Inheritance tax (IHT) can be a minefield and there are many misconceptions about it. People will often take steps to mitigate their estate’s IHT liability, however, it is very easy to fall foul of the rules or misunderstand the availability of reliefs and exemptions. In some cases, there can be unintended consequences that can be quite detrimental.
Here are answers to some frequently asked questions about inheritance tax.
1. What is the nil rate band (NRB)?
This is the maximum amount that can pass without any IHT being payable. In the current tax year, the NRB is £325,000.
Subject to the availability of other reliefs and exemptions, gifts made within 7 years of your death will first use the NRB and any balance will be offset against the value of your estate on death.
2. Can I claim a transferrable NRB?
If a spouse or civil partner predeceased you without fully using their NRB, any unused amount can be claimed by your executors against your estate.
This will therefore give a married couple or civil partners potentially up to £650,000 to leave free from IHT.
3. What is the residence NRB?
This is a further relief that can be claimed if your estate exceeds the available NRB & transferrable NRB.
The legislation regarding the residence NRB is complicated and not all estates will qualify.
Essentially, it is a further relief of up to £175,000 (in the current tax year), based on ownership of a residential property that you have occupied before your death.
There are also strict criteria that need to be met for your executors to claim the relief. The property needs to pass to descendants (for example, children or grandchildren), your estate needs to be below £2million (after this the relief starts to taper away) and your beneficiaries need to be entitled to inherit on your death.
It may also be possible to claim a transferrable residence NRB from a predeceased spouse or civil partner’s estate.
4. How much can I gift?
From a purely IHT perspective, you can gift any amount you want!
Everyone has a £3,000 annual exemption. This can be gifted to one person or more than one person.
Anything over and above the £3,000 is known as a potentially exempt transfer. This means that there are no IHT consequences at the time of making the gift but, if you pass away within 7 years of making the gift, the value will be brought back into your estate.
You can also make as many gifts of up to £250 per person as you want during the tax year, so long as you have not used another exemption on the same person.
5. What are the rules about gifting income?
If taking all sources of income and your usual expenditure into consideration, you have a surplus income, you can gift this without any IHT consequences.
You need to be able to evidence to the Revenue that you have sufficient income to maintain your usual standard of living and that you are not having to use capital to meet your usual living expenses.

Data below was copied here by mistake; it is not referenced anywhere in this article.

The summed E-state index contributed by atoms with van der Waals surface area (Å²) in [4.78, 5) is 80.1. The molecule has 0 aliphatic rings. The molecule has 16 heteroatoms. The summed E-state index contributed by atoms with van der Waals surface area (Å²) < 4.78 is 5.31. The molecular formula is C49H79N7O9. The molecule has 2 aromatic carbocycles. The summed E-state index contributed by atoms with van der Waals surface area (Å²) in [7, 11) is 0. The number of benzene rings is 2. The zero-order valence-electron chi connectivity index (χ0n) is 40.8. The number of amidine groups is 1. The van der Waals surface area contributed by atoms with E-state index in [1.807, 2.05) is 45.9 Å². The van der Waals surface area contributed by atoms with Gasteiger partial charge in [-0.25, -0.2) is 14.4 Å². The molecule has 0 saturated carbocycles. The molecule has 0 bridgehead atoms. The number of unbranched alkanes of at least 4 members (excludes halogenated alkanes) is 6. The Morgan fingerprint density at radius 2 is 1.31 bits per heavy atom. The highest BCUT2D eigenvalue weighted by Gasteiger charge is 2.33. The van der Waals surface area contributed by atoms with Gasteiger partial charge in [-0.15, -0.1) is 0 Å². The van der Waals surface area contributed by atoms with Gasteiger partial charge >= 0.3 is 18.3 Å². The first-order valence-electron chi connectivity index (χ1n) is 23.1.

There also needs to be a regular pattern of gifting and an intention to make these gifts part of your normal expenditure.
For those with a generous income, this can be a very useful tax planning tool.
6. Can I gift my home to my children?
There is not an easy answer to this question! In theory, yes. However, it does come with several complications and for many reasons, this is not something that we would usually recommend to our clients.
From an IHT perspective, the biggest issue is retaining a benefit in the property. If you gift your property but continue to live in it then you will be caught by the gift with reservation of benefit rules. The Revenue will then assess your estate to include the full value of the property.
The only way around this is to be paying an open market rent for your occupation.
7. Can I gift other assets?
Yes! A gift is classed as anything that has a value, such as money, property or personal possessions. It can also be giving something that gives rise to a loss in the value of your estate.
Careful planning often needs to be done around the gift. For example, gifting an asset such as shares or property could give rise to a capital gains tax liability.
8. What is taper relief?
Taper relief can reduce the IHT payable on gifts where you have not survived for 7 years. If you survive for at least 3 years then your estate can start to see the benefits.
Taper relief applies to the tax payable rather than the value of the gift.
9. What happens to my life policies?
Life policies may be payable to your estate or written in trust and paid to a named beneficiary.
If the life policy is payable to your estate, it will increase your estate for IHT purposes.
If the policy is written in trust, it will pass outside of your estate for IHT purposes. It is therefore important to ensure the correct documents are in place.
10. What if I leave money to a charity?
Anything that passes to a UK registered charity is free from IHT.
If you also leave at least 10% of your estate to charity, your estate may qualify for a reduced rate of IHT– 36% instead of 40%. However, there needs to be careful planning around this to ensure that your estate does qualify.
Please bear in mind that this article provides a broad overview of the IHT position. There is no substitute for obtaining tailored advice from someone appropriately qualified. At Lester Aldridge, we have a team of experienced lawyers, including qualified trust and estate practitioners, who specialise in IHT and tax planning. For more information and advice, please speak to one of our experienced inheritance tax solicitors at online.enquiries@LA-law.com or call on 01202 702612.